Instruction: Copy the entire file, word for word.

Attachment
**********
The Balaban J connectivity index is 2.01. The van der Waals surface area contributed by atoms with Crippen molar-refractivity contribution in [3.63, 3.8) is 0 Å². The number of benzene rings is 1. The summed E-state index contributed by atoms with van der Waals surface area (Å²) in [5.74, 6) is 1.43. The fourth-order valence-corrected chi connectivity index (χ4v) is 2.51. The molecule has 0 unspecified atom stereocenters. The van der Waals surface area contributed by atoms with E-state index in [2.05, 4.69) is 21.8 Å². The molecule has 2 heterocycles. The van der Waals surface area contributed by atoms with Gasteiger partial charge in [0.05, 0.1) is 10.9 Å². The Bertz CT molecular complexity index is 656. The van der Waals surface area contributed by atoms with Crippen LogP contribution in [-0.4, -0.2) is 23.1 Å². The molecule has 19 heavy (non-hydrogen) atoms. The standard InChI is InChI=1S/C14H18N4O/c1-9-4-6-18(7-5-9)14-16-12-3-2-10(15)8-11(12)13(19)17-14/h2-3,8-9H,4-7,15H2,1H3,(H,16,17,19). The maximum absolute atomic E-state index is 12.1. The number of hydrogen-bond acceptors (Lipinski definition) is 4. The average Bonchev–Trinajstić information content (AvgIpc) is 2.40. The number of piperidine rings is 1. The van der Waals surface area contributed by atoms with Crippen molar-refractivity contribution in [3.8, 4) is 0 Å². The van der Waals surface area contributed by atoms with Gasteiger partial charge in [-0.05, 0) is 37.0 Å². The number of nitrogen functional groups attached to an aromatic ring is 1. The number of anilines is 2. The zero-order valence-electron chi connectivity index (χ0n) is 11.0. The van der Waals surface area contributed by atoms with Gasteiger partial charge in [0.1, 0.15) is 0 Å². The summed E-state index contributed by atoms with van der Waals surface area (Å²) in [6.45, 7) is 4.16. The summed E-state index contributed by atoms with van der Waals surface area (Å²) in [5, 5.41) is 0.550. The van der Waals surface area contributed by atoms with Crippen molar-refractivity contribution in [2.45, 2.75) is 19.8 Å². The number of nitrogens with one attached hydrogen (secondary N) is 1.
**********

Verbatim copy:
The Balaban J connectivity index is 2.01. The van der Waals surface area contributed by atoms with Crippen molar-refractivity contribution in [3.63, 3.8) is 0 Å². The number of benzene rings is 1. The summed E-state index contributed by atoms with van der Waals surface area (Å²) in [5.74, 6) is 1.43. The fourth-order valence-corrected chi connectivity index (χ4v) is 2.51. The molecule has 0 unspecified atom stereocenters. The van der Waals surface area contributed by atoms with E-state index in [2.05, 4.69) is 21.8 Å². The molecule has 2 heterocycles. The van der Waals surface area contributed by atoms with Gasteiger partial charge in [0.05, 0.1) is 10.9 Å². The Bertz CT molecular complexity index is 656. The van der Waals surface area contributed by atoms with Crippen LogP contribution in [-0.4, -0.2) is 23.1 Å². The molecule has 19 heavy (non-hydrogen) atoms. The standard InChI is InChI=1S/C14H18N4O/c1-9-4-6-18(7-5-9)14-16-12-3-2-10(15)8-11(12)13(19)17-14/h2-3,8-9H,4-7,15H2,1H3,(H,16,17,19). The maximum absolute atomic E-state index is 12.1. The number of hydrogen-bond acceptors (Lipinski definition) is 4. The average Bonchev–Trinajstić information content (AvgIpc) is 2.40. The number of piperidine rings is 1. The van der Waals surface area contributed by atoms with Crippen molar-refractivity contribution in [3.8, 4) is 0 Å². The van der Waals surface area contributed by atoms with Gasteiger partial charge in [-0.05, 0) is 37.0 Å². The number of nitrogen functional groups attached to an aromatic ring is 1. The number of anilines is 2. The zero-order valence-electron chi connectivity index (χ0n) is 11.0. The van der Waals surface area contributed by atoms with Gasteiger partial charge in [0.1, 0.15) is 0 Å². The summed E-state index contributed by atoms with van der Waals surface area (Å²) in [6.45, 7) is 4.16. The summed E-state index contributed by atoms with van der Waals surface area (Å²) in [5, 5.41) is 0.550. The van der Waals surface area contributed by atoms with Crippen molar-refractivity contribution in [2.45, 2.75) is 19.8 Å². The number of nitrogens with one attached hydrogen (secondary N) is 1.